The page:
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Neurotoxicology. 2004 Jan;25(1-2):155-65.

Monoamine oxidase expression during development and aging.

Author information

1
Department of Animal and Human Biology, University of Rome 1, Viale dell'Università 32, 00185 Rome, Italy. antonietta.nicotra@uniroma1.it

Abstract

Monoamine oxidase (MAO) isoenzymes play a major role in regulating the concentration of several bioactive amines, including serotonin and catecholamines. Both in the nervous system and in peripheral organs, MAOs can potentially modulate all the processes involving these bioactive amines. In the present article, we review some of the most significant articles published so far on changes in MAOs during development and aging. The data available on development refer mainly to the mammal brain at fetal and post-fetal stages. Very little work has been done on studying MAO ontogenesis during early development, that is, at stages prior to organogenesis, and what has been done refers to non-mammal vertebrates such as fish, amphibians and birds. MAO A and MAO B changes have been measured as values of enzymatic activity, as amount of protein or, more rarely, as amount of mRNAs. A knowledge of MAO developmental changes not only provides a basis for the investigation of factors regulating MAO expression, but can also contribute to a better understanding of the possible trophic and/or morphogenetic role of monoaminergic neurotransmitters in the developing brain. Transgenic mice lacking MAO A and rodents treated with MAO inhibitors during gestation have been very useful in this second case. The investigations of changes in MAO A and MAO B during aging in the literature refer mostly to humans, mice and rats. Interest in studies on aging is stimulated, among other things, by the observation that age-related diseases leading to neurodegenerative phenomena could be accompanied by changes in MAO activity.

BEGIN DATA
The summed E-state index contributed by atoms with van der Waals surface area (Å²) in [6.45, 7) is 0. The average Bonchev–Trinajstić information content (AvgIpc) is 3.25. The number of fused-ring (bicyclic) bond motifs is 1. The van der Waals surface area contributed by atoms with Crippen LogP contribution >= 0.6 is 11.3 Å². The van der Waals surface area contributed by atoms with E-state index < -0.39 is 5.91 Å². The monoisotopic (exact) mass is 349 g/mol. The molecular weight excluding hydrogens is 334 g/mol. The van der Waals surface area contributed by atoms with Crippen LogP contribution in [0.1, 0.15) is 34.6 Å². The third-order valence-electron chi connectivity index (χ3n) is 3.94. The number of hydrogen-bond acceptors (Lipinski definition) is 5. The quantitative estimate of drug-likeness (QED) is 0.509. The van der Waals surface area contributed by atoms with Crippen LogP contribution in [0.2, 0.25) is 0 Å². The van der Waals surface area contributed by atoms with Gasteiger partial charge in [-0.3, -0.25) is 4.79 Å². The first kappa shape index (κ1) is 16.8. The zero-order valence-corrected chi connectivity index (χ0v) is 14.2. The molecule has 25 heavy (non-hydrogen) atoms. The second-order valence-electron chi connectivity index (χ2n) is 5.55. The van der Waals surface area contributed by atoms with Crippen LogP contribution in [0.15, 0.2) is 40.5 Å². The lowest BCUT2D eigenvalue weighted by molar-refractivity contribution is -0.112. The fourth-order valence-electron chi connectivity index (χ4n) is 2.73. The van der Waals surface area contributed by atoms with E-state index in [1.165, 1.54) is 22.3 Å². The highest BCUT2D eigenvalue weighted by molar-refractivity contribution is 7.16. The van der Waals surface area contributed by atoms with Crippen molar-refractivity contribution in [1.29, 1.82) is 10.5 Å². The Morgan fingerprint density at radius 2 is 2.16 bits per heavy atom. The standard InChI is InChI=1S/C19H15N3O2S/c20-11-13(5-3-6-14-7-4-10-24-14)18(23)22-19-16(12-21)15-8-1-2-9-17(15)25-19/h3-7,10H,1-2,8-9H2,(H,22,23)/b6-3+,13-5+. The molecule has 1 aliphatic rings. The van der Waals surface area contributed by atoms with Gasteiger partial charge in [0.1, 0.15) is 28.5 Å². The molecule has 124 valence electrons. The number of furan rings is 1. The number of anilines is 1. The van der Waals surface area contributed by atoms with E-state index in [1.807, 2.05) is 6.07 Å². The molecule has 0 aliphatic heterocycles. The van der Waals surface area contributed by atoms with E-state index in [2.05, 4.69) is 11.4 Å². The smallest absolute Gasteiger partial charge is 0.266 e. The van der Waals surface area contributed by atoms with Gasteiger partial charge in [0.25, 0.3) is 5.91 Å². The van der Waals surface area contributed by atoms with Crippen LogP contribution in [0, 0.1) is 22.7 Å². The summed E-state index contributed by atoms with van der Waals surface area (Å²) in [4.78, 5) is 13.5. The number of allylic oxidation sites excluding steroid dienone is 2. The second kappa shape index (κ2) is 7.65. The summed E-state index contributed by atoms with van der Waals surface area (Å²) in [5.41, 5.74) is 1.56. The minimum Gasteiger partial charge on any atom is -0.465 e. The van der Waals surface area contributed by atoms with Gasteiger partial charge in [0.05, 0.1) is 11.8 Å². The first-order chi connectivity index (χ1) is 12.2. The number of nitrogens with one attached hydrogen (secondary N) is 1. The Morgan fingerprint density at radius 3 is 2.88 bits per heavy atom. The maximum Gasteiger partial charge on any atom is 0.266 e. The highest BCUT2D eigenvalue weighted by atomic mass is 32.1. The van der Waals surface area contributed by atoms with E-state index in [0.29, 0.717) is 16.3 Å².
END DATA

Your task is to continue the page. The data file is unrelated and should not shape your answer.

PMID:
14697890
DOI:
10.1016/S0161-813X(03)00095-0
[Indexed for MEDLINE]

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